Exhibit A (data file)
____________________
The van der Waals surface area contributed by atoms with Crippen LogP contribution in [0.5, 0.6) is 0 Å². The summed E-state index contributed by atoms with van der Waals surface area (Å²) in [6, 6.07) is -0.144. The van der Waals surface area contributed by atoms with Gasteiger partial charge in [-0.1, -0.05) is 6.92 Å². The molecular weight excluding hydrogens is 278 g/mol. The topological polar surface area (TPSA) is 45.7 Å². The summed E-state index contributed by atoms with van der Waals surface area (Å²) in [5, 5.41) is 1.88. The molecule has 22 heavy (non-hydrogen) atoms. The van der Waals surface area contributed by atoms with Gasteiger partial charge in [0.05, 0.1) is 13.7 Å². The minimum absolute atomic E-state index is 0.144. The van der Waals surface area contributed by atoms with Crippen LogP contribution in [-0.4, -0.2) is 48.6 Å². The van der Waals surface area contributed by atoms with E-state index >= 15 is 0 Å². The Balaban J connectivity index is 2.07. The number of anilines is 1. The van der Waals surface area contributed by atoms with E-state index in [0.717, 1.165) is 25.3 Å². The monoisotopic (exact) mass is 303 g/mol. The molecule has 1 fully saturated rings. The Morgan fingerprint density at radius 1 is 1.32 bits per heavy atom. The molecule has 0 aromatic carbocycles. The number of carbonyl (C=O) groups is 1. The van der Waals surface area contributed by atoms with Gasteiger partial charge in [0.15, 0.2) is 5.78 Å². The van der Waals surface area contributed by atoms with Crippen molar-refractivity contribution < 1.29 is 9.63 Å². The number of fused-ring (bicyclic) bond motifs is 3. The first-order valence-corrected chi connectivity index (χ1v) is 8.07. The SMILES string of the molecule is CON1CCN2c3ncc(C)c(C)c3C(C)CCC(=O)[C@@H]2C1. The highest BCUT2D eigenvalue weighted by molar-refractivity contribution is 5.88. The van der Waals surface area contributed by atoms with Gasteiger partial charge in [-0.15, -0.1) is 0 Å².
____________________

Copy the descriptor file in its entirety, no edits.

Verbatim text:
The van der Waals surface area contributed by atoms with Crippen LogP contribution in [0.5, 0.6) is 0 Å². The summed E-state index contributed by atoms with van der Waals surface area (Å²) in [6, 6.07) is -0.144. The van der Waals surface area contributed by atoms with Gasteiger partial charge in [-0.1, -0.05) is 6.92 Å². The molecular weight excluding hydrogens is 278 g/mol. The topological polar surface area (TPSA) is 45.7 Å². The summed E-state index contributed by atoms with van der Waals surface area (Å²) in [5, 5.41) is 1.88. The molecule has 22 heavy (non-hydrogen) atoms. The van der Waals surface area contributed by atoms with Gasteiger partial charge in [0.05, 0.1) is 13.7 Å². The minimum absolute atomic E-state index is 0.144. The van der Waals surface area contributed by atoms with Crippen LogP contribution in [-0.4, -0.2) is 48.6 Å². The van der Waals surface area contributed by atoms with E-state index >= 15 is 0 Å². The Balaban J connectivity index is 2.07. The number of anilines is 1. The van der Waals surface area contributed by atoms with E-state index in [0.717, 1.165) is 25.3 Å². The monoisotopic (exact) mass is 303 g/mol. The molecule has 1 fully saturated rings. The Morgan fingerprint density at radius 1 is 1.32 bits per heavy atom. The molecule has 0 aromatic carbocycles. The number of carbonyl (C=O) groups is 1. The van der Waals surface area contributed by atoms with Gasteiger partial charge in [0.15, 0.2) is 5.78 Å². The van der Waals surface area contributed by atoms with Crippen molar-refractivity contribution < 1.29 is 9.63 Å². The number of fused-ring (bicyclic) bond motifs is 3. The first-order valence-corrected chi connectivity index (χ1v) is 8.07. The SMILES string of the molecule is CON1CCN2c3ncc(C)c(C)c3C(C)CCC(=O)[C@@H]2C1. The highest BCUT2D eigenvalue weighted by molar-refractivity contribution is 5.88. The van der Waals surface area contributed by atoms with Gasteiger partial charge in [-0.15, -0.1) is 0 Å².